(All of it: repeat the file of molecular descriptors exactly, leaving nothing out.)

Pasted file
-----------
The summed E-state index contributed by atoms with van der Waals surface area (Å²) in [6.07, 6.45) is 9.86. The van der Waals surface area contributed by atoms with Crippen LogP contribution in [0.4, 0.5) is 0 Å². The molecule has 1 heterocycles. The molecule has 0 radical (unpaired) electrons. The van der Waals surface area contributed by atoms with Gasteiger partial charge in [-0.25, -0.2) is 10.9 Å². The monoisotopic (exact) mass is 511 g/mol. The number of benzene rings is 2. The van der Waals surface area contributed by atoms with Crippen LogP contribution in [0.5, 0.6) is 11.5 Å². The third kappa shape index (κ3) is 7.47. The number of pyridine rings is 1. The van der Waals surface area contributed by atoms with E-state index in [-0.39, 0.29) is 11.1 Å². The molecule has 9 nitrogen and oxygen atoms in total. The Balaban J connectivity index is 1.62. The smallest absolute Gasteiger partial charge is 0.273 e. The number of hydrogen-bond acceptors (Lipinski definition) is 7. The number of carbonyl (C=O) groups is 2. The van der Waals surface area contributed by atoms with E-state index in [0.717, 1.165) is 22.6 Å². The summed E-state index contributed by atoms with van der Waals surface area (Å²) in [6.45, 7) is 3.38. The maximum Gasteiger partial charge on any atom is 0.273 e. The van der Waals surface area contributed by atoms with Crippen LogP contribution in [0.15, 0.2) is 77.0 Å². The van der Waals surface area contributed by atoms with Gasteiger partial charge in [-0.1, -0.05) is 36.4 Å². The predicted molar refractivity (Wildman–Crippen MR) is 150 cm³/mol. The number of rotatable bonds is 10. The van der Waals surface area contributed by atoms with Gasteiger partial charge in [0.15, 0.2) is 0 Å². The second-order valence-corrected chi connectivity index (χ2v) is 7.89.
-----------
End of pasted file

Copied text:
The summed E-state index contributed by atoms with van der Waals surface area (Å²) in [6.07, 6.45) is 9.86. The van der Waals surface area contributed by atoms with Crippen LogP contribution in [0.4, 0.5) is 0 Å². The molecule has 1 heterocycles. The molecule has 0 radical (unpaired) electrons. The van der Waals surface area contributed by atoms with Gasteiger partial charge in [-0.25, -0.2) is 10.9 Å². The monoisotopic (exact) mass is 511 g/mol. The number of benzene rings is 2. The van der Waals surface area contributed by atoms with Crippen LogP contribution in [0.5, 0.6) is 11.5 Å². The third kappa shape index (κ3) is 7.47. The number of pyridine rings is 1. The van der Waals surface area contributed by atoms with E-state index in [-0.39, 0.29) is 11.1 Å². The molecule has 9 nitrogen and oxygen atoms in total. The Balaban J connectivity index is 1.62. The smallest absolute Gasteiger partial charge is 0.273 e. The number of hydrogen-bond acceptors (Lipinski definition) is 7. The number of carbonyl (C=O) groups is 2. The van der Waals surface area contributed by atoms with E-state index in [0.717, 1.165) is 22.6 Å². The summed E-state index contributed by atoms with van der Waals surface area (Å²) in [6.45, 7) is 3.38. The maximum Gasteiger partial charge on any atom is 0.273 e. The van der Waals surface area contributed by atoms with Crippen LogP contribution in [0.15, 0.2) is 77.0 Å². The van der Waals surface area contributed by atoms with Gasteiger partial charge in [-0.1, -0.05) is 36.4 Å². The predicted molar refractivity (Wildman–Crippen MR) is 150 cm³/mol. The number of rotatable bonds is 10. The van der Waals surface area contributed by atoms with Gasteiger partial charge in [0.15, 0.2) is 0 Å². The second-order valence-corrected chi connectivity index (χ2v) is 7.89.